Dr. Tolbert [00:11:24] Yeah. So you definitely that is the challenge, right, with using antacids. So if you're using them alone, the challenges that you have to give them very frequently and very frequently means probably they need to be administered 4 to 6 times a day, which in a cat I can't even imagine going in a drug four to six times a day, let alone one. So but then when you're using with them with an acid suppressant because acid suppressants are really dependent on gastric acidity to sort of work, they need to be separated from the antacid or the cytoprotectant by at least two hours. In terms of separation from the meal, that's really important for gastric acid suppressants, less important for those acid-neutralizing drugs. So gastric acid suppressants, particularly the proton pump inhibitors, not so much. The histamine-2 receptor antagonists, need to be administered at least 30 minutes to an hour before the meal. And that just has to do with how they work on acid secretion.

Dr. Watson [00:12:18] Sure. And then let's talk a little bit about misoprostol. So how does the mechanism of action of that medication differ from acid suppressing actions of omeprazole or famotidine? And you had mentioned, you know, in this article that it's really not considered beneficial for esophageal mucosal repair, at least in this context.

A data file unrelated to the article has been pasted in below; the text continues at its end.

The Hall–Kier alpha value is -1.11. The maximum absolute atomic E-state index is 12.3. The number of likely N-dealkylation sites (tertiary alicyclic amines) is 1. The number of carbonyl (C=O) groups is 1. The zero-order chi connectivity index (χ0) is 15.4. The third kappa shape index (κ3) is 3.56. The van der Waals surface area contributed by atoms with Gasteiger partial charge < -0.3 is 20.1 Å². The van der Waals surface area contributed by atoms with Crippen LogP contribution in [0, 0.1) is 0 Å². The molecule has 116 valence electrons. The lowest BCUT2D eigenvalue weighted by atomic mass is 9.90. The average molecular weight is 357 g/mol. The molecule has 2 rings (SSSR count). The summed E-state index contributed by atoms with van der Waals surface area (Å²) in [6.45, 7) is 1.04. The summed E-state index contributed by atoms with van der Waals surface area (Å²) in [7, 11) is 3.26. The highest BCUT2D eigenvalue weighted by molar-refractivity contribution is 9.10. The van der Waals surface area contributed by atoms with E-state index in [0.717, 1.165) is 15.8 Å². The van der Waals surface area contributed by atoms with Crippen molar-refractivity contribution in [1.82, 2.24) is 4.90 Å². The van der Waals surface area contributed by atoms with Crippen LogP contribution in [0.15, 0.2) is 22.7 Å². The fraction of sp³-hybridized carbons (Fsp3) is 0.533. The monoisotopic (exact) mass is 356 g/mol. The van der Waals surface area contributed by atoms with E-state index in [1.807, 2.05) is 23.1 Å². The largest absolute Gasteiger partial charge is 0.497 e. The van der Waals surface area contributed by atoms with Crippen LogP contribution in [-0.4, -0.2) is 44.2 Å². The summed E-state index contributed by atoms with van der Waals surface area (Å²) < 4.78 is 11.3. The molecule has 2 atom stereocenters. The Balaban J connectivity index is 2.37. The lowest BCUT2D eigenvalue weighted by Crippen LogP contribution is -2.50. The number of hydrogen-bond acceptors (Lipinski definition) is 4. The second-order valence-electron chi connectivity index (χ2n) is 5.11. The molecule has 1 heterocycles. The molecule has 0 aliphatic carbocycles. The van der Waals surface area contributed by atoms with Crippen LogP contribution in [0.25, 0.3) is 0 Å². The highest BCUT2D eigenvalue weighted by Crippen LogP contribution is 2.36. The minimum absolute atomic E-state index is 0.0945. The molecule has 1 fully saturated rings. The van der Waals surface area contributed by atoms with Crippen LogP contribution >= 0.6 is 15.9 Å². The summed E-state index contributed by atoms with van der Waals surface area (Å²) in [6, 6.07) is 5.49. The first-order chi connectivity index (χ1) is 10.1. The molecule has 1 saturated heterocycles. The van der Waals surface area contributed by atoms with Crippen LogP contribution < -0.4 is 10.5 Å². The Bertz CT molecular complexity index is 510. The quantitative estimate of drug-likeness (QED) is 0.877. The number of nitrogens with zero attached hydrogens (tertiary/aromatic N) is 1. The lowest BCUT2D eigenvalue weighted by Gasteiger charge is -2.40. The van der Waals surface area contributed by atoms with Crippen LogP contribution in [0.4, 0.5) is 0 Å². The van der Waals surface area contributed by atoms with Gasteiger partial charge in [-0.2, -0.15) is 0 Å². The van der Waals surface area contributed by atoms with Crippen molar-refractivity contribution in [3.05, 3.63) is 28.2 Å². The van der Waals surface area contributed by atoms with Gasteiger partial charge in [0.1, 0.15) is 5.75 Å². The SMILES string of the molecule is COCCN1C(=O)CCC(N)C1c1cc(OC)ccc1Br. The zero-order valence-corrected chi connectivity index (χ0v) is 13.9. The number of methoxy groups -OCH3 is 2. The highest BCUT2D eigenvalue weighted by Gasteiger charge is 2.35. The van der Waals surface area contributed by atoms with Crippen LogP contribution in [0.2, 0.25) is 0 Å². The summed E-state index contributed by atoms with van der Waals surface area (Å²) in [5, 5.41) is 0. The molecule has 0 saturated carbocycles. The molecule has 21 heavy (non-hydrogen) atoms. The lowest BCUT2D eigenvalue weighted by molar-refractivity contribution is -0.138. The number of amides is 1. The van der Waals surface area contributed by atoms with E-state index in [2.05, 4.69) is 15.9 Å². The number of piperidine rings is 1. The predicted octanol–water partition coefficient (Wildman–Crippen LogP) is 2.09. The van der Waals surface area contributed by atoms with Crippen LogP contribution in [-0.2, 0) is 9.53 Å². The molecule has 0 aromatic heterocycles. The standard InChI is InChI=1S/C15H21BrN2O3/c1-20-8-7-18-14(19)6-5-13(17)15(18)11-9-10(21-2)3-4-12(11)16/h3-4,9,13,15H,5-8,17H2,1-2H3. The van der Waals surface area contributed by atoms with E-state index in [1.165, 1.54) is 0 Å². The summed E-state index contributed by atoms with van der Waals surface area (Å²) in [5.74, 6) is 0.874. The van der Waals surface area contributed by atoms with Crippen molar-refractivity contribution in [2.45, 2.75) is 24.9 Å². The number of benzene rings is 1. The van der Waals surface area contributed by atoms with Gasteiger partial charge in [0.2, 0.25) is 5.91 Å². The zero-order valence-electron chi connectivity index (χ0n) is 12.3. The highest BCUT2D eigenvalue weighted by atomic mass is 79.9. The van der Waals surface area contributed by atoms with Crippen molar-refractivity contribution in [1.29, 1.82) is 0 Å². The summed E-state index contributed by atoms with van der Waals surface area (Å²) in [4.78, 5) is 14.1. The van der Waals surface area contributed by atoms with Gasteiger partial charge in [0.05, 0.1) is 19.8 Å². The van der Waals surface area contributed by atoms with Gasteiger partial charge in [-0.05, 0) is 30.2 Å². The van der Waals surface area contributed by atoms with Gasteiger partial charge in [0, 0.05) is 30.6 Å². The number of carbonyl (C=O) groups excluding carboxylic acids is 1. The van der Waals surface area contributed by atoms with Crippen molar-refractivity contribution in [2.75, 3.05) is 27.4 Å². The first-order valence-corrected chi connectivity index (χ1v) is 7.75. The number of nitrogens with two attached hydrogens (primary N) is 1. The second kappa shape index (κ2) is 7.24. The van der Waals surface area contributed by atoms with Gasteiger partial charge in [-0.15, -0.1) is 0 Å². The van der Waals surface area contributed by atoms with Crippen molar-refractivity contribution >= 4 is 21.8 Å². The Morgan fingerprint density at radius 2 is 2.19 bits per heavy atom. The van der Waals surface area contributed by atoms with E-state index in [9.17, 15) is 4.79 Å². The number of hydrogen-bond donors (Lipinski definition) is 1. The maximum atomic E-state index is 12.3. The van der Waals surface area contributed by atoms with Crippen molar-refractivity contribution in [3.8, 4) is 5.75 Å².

Dr. Tolbert [00:12:42] So misoprostol is a prostaglandin E1 agonist. And essentially what it's important for is helping with mucosal healing. But you have a lot of prostaglandin E1 in your body naturally and especially in times of erosive or ulcerative disease. The time where you need that agonist is when there has been some sort of removal of that prostaglandin or inhibition of its production. And that's specifically with nonsteroidal anti-inflammatory drugs, where we know that they actually decrease the production of PGE1. And so in those cases, misoprostol is absolutely indicated. And in other situations you probably have plenty of PGE1, so giving misoprostol in context of like esophagitis or other causes of gastroduodenal ulceration is not that helpful.

Dr. Watson [00:13:25] Is it really going to kind of help you out because you've already got it?

Dr. Tolbert [00:13:29] Yes. And it might cause complications such as cramping.

Dr. Watson [00:13:32] Yeah. And that was going to be there's definitely some very specific concerns for handling those medications. And if we could maybe remind our audience about those.

Dr. Tolbert [00:13:41] The biggest one being abortion, obviously. So if you're pregnant, like you would never want to handle misoprostol, ideally you wouldn't handle it all. But if you're going to have to handle it, then you would handle it with gloves and be very mindful of that, of that specific complication.

Dr. Watson [00:13:55] And then you talked a little bit already about sucralfate, but I want to talk quite a bit more about it. So that's, you know, GI mucosal protectant, as in my experience, anyway, it's very well tolerated in dogs and cats. Are there any contraindications to sucralfate that I should be aware of, or that our audience should be aware of?